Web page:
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Audio: Monitoring the Jackless a6300 and More...

a6300 headphones headphone jack recorders zoom Rode Shure VP83F Sony Audio

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#1 apdirection

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Posted 03 April 2016 - 07:52 PM

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I've been trying to figure out good audio monitoring options for the a6300. I still can't believe they didn't include a headphone jack, but I like the camera enough that I've been trying to work around this shortcoming. Here are my findings:

 

Shotgun Mics

The (now discontinued) Shure VP83F has a built-in headphone jack. Beware there is a cheaper VP83 (no F) that does NOT have a headphone jack. It's cheaper because it doesn't have the built-in recorder that the VP83F has. As far as I know, the VP83F is the only shotgun mic of this type with a built in headphone jack. I've switched to the VP83F and can confirm this works as a headphone solution for the a6300.

Lav Mics

The Sony UWP and Audio Technica System 10s have headphone monitoring outs built into the receivers. I don't believe the Sennheiser G2 or G3 series have headphone jacks on the receiver units, but you may be able to use a splitter on the audio out as a solution. If anyone has experience with this I'd definitely be interested. I know a splitter like this (http://amzn.com/B000068O5H) works on the audio out of my H4N to plug one into my a6300 and one into headphones.

 

Zooms and Other Recorders

One option I've seen is people using a Zoom H1 with a 3.5mm mic to monitor and record audio. You can purchase a multi-coldshoe mount like this http://amzn.com/B00HTWF8M2, attach a mic up top and the Zoom to one of the sides. The Zoom H1 and H4N (and probably other ones) only have one line out/headphone out jack. You can use a splitter (http://amzn.com/B000068O5H) on the line out and use an aux cable or male to male adapter to connect to the a6300 with one end of the splitter and use your headphones on the other end to monitor audio. Of course, you can also just record using the Zooms and sync in post later, but the splitter does allow you record your mic audio directly to your footage.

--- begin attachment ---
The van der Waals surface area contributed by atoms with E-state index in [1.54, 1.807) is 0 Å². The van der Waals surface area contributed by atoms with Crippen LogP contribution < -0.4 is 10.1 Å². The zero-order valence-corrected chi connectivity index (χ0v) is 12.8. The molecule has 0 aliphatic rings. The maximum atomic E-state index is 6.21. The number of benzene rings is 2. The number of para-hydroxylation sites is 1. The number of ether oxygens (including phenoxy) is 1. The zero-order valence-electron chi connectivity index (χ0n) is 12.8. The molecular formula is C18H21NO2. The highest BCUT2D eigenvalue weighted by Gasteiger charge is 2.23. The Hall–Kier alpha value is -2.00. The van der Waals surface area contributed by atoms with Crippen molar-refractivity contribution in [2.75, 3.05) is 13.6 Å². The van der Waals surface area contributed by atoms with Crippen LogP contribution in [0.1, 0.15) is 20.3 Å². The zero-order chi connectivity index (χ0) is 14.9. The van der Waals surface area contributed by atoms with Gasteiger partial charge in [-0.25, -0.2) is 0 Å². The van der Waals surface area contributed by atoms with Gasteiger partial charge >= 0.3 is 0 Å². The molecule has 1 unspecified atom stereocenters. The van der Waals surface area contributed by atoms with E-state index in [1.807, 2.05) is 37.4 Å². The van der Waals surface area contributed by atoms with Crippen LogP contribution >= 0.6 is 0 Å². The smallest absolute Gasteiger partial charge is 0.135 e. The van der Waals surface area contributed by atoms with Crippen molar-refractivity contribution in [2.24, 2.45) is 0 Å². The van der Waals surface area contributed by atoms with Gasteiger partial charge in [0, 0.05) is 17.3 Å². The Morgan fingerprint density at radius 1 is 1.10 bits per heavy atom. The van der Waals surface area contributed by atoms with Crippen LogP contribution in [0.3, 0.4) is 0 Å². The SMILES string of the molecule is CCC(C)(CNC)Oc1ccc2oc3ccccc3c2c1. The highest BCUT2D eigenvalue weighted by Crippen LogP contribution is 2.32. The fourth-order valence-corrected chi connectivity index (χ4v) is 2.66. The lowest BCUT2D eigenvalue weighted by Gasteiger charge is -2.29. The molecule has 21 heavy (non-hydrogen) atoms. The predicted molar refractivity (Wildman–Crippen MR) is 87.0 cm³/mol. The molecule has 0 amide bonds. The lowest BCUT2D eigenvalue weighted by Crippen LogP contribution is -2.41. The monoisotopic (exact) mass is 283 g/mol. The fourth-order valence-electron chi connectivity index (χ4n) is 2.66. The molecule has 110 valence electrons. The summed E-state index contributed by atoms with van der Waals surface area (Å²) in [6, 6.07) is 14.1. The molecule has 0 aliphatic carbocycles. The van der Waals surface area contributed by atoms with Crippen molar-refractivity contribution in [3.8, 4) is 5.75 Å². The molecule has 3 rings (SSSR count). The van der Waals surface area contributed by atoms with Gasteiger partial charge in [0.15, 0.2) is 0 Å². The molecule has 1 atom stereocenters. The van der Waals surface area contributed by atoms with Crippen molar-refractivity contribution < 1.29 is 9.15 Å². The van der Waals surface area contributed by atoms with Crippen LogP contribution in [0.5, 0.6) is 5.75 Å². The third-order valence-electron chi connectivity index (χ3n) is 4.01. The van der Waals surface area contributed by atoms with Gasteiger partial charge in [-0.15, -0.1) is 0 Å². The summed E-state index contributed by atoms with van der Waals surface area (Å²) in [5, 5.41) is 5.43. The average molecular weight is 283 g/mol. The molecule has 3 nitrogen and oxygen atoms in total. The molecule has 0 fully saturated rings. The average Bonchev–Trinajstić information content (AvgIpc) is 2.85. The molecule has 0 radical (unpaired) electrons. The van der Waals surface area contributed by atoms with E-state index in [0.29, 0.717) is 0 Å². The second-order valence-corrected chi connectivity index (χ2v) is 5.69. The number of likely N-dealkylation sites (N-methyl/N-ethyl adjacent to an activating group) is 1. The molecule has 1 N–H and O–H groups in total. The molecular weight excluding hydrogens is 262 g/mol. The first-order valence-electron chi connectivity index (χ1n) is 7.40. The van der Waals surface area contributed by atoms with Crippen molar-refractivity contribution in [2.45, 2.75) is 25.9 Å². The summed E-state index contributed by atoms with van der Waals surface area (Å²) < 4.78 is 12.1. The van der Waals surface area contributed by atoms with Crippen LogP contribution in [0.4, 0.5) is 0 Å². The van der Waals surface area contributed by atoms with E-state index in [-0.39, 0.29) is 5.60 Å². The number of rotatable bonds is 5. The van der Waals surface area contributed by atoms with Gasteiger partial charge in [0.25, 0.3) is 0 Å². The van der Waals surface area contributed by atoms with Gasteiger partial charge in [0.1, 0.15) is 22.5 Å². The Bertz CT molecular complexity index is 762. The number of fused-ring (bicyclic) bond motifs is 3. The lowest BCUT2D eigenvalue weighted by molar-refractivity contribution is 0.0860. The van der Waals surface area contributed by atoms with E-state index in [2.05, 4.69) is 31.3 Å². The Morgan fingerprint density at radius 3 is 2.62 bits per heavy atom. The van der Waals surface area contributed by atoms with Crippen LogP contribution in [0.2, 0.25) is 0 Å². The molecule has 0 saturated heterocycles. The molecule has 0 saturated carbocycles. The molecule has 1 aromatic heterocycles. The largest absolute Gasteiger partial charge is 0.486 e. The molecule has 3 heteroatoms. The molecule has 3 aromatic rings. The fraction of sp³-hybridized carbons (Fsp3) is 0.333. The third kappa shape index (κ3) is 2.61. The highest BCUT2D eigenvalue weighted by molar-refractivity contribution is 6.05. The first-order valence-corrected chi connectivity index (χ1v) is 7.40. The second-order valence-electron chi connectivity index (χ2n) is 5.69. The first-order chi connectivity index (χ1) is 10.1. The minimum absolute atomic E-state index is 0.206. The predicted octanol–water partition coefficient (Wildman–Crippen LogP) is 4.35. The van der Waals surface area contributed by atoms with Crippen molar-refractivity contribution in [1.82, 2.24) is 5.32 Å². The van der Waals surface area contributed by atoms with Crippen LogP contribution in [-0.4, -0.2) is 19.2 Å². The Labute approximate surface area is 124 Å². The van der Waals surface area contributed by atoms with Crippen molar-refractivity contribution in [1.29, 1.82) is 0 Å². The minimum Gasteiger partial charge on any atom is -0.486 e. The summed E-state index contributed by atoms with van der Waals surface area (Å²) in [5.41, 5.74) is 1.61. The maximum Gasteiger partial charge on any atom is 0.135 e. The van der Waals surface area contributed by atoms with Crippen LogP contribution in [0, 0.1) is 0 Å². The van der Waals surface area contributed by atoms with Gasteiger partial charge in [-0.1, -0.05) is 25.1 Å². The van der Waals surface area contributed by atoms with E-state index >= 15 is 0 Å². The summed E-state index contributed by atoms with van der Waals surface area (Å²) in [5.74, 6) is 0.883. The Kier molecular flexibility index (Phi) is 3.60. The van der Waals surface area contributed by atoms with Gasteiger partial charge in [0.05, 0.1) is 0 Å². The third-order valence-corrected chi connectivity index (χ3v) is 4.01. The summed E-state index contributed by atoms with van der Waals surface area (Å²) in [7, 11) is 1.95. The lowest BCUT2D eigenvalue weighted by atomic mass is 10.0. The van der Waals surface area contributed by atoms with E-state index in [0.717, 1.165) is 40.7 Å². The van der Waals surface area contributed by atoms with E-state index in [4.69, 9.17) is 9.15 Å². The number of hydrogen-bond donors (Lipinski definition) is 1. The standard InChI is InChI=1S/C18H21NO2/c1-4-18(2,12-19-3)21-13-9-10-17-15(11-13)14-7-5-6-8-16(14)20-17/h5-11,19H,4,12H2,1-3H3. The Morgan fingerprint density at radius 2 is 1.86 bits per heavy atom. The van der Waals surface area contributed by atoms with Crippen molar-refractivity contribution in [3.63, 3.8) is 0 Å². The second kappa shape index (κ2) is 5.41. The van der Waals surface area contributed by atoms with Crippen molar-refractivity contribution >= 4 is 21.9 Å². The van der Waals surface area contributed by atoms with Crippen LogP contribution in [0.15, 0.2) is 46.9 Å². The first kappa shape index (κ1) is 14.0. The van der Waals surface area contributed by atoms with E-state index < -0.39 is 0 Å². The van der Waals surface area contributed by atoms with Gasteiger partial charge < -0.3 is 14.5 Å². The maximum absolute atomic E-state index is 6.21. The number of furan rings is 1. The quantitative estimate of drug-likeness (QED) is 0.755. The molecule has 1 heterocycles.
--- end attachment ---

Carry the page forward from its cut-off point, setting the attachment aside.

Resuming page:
An Adapter

First, I've tried this adapter with an hdmi to micro hdmi converter that has an aux out jack: http://amzn.com/B00YC7U0NE

I could not get the aux out to work with headphones. I didn't have the VGA connected to any video source (like a monitor), so maybe that's why audio didn't work. I was hoping this would work because you can connect an external monitor via the micro hdmi out on the a6300, and the a6300 will deliver audio to that monitor and you can use headphones if the monitor has a jack for it. 

 

Recording Two Mono Audio Sources (ie a Shotgun and Lav Mic track) on the same footage! 

Using a splitter you can actually record two tracks to the same footage. If you plug the splitter into the a6300 mic jack, you can now record one audio track to the left channel and another audio track to the right channel. For example, you can plug a shotgun mic into one end of the splitter and a lav mic into the other end. When you look at the audio bars on the a6300, they should each be different volumes from each other. In post, you now have two audio tracks with your footage that you don't have to sync. You'll just have to mute the channel you don't want to use (left or right) and apply the channel you do want to use to the other side. While recording, you can even monitor one of the options, or possibly both with separate ears but that might not be so useful. 

 

The Splitter...

When I mention the audio splitter in all of these suggestions, I'm suggestions a specific one. The one I suggest has two mono female ends (left and right signal), that combine into one stereo male end. I believe most headphone splitters actually will split one stereo signal into two stereo signals, and this will not work for anything I've said above. Also, if you're trying to work audio with an iPhone involved, they use different audio tip called TRRS. This may require all different type of adapters too (I believe Rode actually sells a few specific to the iPhone). I don't know enough about audio science to really dive into this, but just be aware of the different audio connectors out there.